Children this age work hard to master:
- Eye-hand coordination - they become more precise with their hand movements, the tweezers are more controlled and they may start sorting objects by color (although it may take some time before they can name the colors - no need to keep testing them , we can just keep repeating the names).
- Speech – Your speech often starts to explode around 18 months. Single-word vocabulary increases, and they may begin to put two words together to form a short sentence: "mommy go" when mom is going, or "more swing" when they don't want to stop on the swing. We can continue to give them rich speech, real names of everything around them, maybe have some classified speech baskets, look them in the eye when we listen to them and give them time to talk, read books, sing songs and also simple poetry can be presented.
- Gross Motor Movement – Once they are stable we will see them looking for new challenges. Climbing, running and maximum effort become important. Maximum effort is when children like to carry the heaviest objects they can find. Do you have heavy shopping to carry? A few cans or heavy bottles?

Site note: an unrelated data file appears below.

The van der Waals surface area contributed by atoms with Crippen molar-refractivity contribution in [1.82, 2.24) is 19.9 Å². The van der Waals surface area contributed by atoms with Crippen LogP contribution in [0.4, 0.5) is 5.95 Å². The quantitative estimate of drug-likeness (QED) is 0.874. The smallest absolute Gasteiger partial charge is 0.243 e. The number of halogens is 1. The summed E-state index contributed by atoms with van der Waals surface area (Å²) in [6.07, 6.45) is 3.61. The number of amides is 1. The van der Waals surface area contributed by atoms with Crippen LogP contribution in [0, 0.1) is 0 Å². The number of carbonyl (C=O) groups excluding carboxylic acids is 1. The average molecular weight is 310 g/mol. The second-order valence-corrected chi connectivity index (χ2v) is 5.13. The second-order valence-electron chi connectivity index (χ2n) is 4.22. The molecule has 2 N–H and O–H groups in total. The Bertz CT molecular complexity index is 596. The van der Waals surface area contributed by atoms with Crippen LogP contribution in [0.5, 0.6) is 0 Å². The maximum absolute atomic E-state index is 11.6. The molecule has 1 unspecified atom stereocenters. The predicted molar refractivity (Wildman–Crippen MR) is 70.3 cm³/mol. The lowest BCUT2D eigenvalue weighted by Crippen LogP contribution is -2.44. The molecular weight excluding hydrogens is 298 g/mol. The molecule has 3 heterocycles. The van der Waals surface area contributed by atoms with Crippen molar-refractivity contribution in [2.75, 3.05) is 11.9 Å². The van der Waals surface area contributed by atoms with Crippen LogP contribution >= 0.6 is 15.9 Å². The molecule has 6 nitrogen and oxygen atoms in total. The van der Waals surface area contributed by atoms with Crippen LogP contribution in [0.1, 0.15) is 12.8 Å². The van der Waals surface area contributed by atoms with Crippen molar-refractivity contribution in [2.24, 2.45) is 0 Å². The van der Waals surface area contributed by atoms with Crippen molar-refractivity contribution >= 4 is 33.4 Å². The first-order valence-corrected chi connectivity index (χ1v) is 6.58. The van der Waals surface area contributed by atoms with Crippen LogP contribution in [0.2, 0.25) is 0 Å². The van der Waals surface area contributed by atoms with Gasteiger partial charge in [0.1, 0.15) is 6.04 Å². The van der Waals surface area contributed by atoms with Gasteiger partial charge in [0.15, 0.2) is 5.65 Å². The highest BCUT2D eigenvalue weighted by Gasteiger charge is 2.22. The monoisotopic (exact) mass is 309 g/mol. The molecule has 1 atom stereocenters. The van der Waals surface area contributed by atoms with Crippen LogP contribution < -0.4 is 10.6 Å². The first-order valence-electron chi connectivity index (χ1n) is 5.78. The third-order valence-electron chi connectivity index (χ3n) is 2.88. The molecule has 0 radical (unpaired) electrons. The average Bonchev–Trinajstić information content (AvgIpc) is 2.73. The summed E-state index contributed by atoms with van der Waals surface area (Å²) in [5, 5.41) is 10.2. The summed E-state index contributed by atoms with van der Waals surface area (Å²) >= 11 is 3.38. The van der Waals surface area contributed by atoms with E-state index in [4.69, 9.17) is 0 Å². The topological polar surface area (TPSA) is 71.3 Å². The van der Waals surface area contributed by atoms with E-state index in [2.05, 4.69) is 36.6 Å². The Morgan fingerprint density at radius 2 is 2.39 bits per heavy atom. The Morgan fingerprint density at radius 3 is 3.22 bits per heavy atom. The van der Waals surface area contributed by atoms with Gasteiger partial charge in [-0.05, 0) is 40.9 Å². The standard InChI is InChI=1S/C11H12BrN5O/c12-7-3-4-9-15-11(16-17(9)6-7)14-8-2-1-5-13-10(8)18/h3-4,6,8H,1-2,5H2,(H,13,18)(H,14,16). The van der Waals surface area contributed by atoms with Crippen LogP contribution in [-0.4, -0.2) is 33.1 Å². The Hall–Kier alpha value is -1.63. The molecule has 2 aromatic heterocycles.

- Activities for everyday life - we can continue to offer simple one-step activities such as B. pouring a glass of water or mopping up a spilled liquid. And add more steps as they gain mastery.
- Social development – still largely playing in parallel with children of the same age, they are becoming more aware of their surroundings and enjoy working with us at home.
- Organization – knowing where things are and what's next becomes super important around the age of 18 months. If we haven't already, we can set up a shelf for her activities in trays and baskets, a place to hang her bag and coat by the entrance, and a place for everything (with everything in its place). Regular daily rhythms give our 18-21 month old children a sense of security and security.
- Repetition - When they find the activity they are working on, they repeat it over and over again.